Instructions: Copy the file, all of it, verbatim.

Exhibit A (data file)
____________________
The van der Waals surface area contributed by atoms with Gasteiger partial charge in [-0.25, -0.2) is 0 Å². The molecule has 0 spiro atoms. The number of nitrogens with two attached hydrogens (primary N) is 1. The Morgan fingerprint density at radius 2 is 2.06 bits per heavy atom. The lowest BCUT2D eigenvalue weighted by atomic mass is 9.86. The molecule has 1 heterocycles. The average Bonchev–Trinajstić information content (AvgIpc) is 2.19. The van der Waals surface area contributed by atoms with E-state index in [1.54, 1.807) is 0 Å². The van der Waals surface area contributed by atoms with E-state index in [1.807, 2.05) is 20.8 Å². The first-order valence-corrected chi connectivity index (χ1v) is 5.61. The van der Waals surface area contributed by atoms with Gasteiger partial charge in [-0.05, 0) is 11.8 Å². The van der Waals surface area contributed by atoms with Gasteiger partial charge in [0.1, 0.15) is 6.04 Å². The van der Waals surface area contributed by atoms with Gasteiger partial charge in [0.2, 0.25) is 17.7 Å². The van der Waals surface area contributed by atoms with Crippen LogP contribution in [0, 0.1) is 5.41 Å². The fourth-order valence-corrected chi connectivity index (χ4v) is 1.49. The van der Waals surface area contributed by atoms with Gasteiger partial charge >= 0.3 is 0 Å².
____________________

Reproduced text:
The van der Waals surface area contributed by atoms with Gasteiger partial charge in [-0.25, -0.2) is 0 Å². The molecule has 0 spiro atoms. The number of nitrogens with two attached hydrogens (primary N) is 1. The Morgan fingerprint density at radius 2 is 2.06 bits per heavy atom. The lowest BCUT2D eigenvalue weighted by atomic mass is 9.86. The molecule has 1 heterocycles. The average Bonchev–Trinajstić information content (AvgIpc) is 2.19. The van der Waals surface area contributed by atoms with E-state index in [1.54, 1.807) is 0 Å². The van der Waals surface area contributed by atoms with E-state index in [1.807, 2.05) is 20.8 Å². The first-order valence-corrected chi connectivity index (χ1v) is 5.61. The van der Waals surface area contributed by atoms with Gasteiger partial charge in [-0.05, 0) is 11.8 Å². The van der Waals surface area contributed by atoms with Gasteiger partial charge in [0.1, 0.15) is 6.04 Å². The van der Waals surface area contributed by atoms with Gasteiger partial charge in [0.2, 0.25) is 17.7 Å². The van der Waals surface area contributed by atoms with Crippen LogP contribution in [0, 0.1) is 5.41 Å². The fourth-order valence-corrected chi connectivity index (χ4v) is 1.49. The van der Waals surface area contributed by atoms with Gasteiger partial charge >= 0.3 is 0 Å².